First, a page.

Tax audits are not all of the same type.
Many people may think of a face-to-face encounter with a revenue agent when they hear the term “tax audit.” Audits of this type, conducted by a revenue agent at a local office of the IRS or at a business location, are called in-person audits.
In practice, however, a more common format is a procedure known as a correspondence audit – a request from the IRS by letter for specific information relating to a tax return.
In this post, we will take note of the difference between these different types of audits.
Audits conducted by mail can be a low-key and efficient way to resolve informational gaps regarding income, expenses or deductions. But correspondence audits have a potential downside when they allow inaccuracies to creep into the system.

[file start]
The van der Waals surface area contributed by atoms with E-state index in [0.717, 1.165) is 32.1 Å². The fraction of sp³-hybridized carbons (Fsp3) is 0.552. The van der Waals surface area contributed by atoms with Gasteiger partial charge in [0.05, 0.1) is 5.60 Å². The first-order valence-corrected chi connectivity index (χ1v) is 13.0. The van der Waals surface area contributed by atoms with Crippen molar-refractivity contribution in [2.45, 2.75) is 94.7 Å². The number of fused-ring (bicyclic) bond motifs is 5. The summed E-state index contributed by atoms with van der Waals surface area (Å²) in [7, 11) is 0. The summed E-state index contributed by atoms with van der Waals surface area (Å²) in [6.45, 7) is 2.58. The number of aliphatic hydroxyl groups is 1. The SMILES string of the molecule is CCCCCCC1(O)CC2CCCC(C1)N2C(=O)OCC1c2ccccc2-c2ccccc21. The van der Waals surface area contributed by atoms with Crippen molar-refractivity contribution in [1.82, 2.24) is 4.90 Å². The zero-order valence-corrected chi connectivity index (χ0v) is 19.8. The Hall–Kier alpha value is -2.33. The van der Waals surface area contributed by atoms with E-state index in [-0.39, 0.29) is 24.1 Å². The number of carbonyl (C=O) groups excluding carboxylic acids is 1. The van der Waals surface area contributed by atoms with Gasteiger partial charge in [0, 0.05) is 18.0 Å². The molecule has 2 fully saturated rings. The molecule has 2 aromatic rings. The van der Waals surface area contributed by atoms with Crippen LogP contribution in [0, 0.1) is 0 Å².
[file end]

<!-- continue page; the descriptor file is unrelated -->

In particular, the IRS has admitted that it needs to improve the process by which it scans and catalogs taxpayer documents gathered through the correspondence audit process. We discussed the scanning error rate in our November 5 post last year.
In-person audits pose rather different procedural issues. For example, you may prefer to bring your books and papers into a local IRS office, rather than having an IRS agent come to your business. And it is indeed possible to make that request.
But there is no guarantee that the IRS will grant a request to transfer the location of an in-person audit.
In short, there are some basic differences between correspondence audits and in-person audits. When you’re talking about an audit, you need to be clear on which one you’re referring to.
Source: IRS.gov, "IRS Audit FAQs," Accessed June 16, 2014